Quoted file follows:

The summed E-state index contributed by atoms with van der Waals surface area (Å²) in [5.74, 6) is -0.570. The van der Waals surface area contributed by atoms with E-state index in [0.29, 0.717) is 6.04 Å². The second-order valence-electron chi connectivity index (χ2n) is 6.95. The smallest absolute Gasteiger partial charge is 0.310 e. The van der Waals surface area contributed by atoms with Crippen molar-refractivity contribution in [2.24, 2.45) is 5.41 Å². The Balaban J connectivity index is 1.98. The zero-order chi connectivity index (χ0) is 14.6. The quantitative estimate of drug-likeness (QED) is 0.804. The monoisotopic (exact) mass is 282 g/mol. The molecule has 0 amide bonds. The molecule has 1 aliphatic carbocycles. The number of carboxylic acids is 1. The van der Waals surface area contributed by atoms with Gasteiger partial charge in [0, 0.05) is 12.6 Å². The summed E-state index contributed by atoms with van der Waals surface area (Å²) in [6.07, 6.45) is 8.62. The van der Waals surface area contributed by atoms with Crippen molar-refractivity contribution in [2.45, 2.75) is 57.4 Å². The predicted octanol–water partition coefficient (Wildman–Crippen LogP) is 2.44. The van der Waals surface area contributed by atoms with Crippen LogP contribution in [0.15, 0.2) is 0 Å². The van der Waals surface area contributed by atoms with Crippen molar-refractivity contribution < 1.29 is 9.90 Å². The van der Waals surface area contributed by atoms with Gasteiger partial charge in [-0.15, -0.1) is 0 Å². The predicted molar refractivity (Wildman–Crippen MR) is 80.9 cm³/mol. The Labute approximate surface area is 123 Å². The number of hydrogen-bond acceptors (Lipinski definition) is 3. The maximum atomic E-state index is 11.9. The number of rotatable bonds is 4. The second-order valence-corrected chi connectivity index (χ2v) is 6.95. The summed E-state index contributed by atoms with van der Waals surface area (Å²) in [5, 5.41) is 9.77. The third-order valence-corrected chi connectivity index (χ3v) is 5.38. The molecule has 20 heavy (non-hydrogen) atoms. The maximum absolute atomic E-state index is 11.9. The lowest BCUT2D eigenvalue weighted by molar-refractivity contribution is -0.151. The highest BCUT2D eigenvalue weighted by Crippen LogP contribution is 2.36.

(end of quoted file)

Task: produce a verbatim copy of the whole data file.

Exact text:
The summed E-state index contributed by atoms with van der Waals surface area (Å²) in [5.74, 6) is -0.570. The van der Waals surface area contributed by atoms with E-state index in [0.29, 0.717) is 6.04 Å². The second-order valence-electron chi connectivity index (χ2n) is 6.95. The smallest absolute Gasteiger partial charge is 0.310 e. The van der Waals surface area contributed by atoms with Crippen molar-refractivity contribution in [2.24, 2.45) is 5.41 Å². The Balaban J connectivity index is 1.98. The zero-order chi connectivity index (χ0) is 14.6. The quantitative estimate of drug-likeness (QED) is 0.804. The monoisotopic (exact) mass is 282 g/mol. The molecule has 0 amide bonds. The molecule has 1 aliphatic carbocycles. The number of carboxylic acids is 1. The van der Waals surface area contributed by atoms with Gasteiger partial charge in [0, 0.05) is 12.6 Å². The summed E-state index contributed by atoms with van der Waals surface area (Å²) in [6.07, 6.45) is 8.62. The van der Waals surface area contributed by atoms with Crippen molar-refractivity contribution in [2.45, 2.75) is 57.4 Å². The predicted octanol–water partition coefficient (Wildman–Crippen LogP) is 2.44. The van der Waals surface area contributed by atoms with Crippen LogP contribution in [0.15, 0.2) is 0 Å². The van der Waals surface area contributed by atoms with Crippen molar-refractivity contribution < 1.29 is 9.90 Å². The van der Waals surface area contributed by atoms with Gasteiger partial charge in [-0.15, -0.1) is 0 Å². The predicted molar refractivity (Wildman–Crippen MR) is 80.9 cm³/mol. The Labute approximate surface area is 123 Å². The number of hydrogen-bond acceptors (Lipinski definition) is 3. The maximum atomic E-state index is 11.9. The number of rotatable bonds is 4. The second-order valence-corrected chi connectivity index (χ2v) is 6.95. The summed E-state index contributed by atoms with van der Waals surface area (Å²) in [5, 5.41) is 9.77. The third-order valence-corrected chi connectivity index (χ3v) is 5.38. The molecule has 20 heavy (non-hydrogen) atoms. The maximum absolute atomic E-state index is 11.9. The lowest BCUT2D eigenvalue weighted by molar-refractivity contribution is -0.151. The highest BCUT2D eigenvalue weighted by Crippen LogP contribution is 2.36.